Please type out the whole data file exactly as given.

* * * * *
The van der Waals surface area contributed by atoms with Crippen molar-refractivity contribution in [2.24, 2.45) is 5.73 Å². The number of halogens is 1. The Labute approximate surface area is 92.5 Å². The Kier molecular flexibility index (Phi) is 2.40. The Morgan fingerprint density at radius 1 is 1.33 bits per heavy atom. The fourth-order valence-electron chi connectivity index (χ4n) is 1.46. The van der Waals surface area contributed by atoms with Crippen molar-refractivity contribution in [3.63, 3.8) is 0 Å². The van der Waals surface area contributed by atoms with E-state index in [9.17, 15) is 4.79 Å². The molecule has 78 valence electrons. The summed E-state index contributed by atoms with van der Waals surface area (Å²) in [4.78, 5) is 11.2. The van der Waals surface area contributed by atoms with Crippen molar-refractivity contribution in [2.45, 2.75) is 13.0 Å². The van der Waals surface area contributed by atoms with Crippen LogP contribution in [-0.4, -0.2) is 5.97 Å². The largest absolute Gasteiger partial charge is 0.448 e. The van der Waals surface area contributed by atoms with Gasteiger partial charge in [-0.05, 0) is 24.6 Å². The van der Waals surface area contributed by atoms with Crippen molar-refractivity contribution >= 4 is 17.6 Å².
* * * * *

The van der Waals surface area contributed by atoms with Crippen molar-refractivity contribution in [2.24, 2.45) is 5.73 Å². The number of halogens is 1. The Labute approximate surface area is 92.5 Å². The Kier molecular flexibility index (Phi) is 2.40. The Morgan fingerprint density at radius 1 is 1.33 bits per heavy atom. The fourth-order valence-electron chi connectivity index (χ4n) is 1.46. The van der Waals surface area contributed by atoms with Crippen molar-refractivity contribution in [3.63, 3.8) is 0 Å². The van der Waals surface area contributed by atoms with E-state index in [9.17, 15) is 4.79 Å². The molecule has 78 valence electrons. The summed E-state index contributed by atoms with van der Waals surface area (Å²) in [4.78, 5) is 11.2. The van der Waals surface area contributed by atoms with Crippen molar-refractivity contribution in [2.45, 2.75) is 13.0 Å². The van der Waals surface area contributed by atoms with Crippen LogP contribution in [-0.4, -0.2) is 5.97 Å². The largest absolute Gasteiger partial charge is 0.448 e. The van der Waals surface area contributed by atoms with Gasteiger partial charge in [-0.05, 0) is 24.6 Å². The van der Waals surface area contributed by atoms with Crippen molar-refractivity contribution >= 4 is 17.6 Å².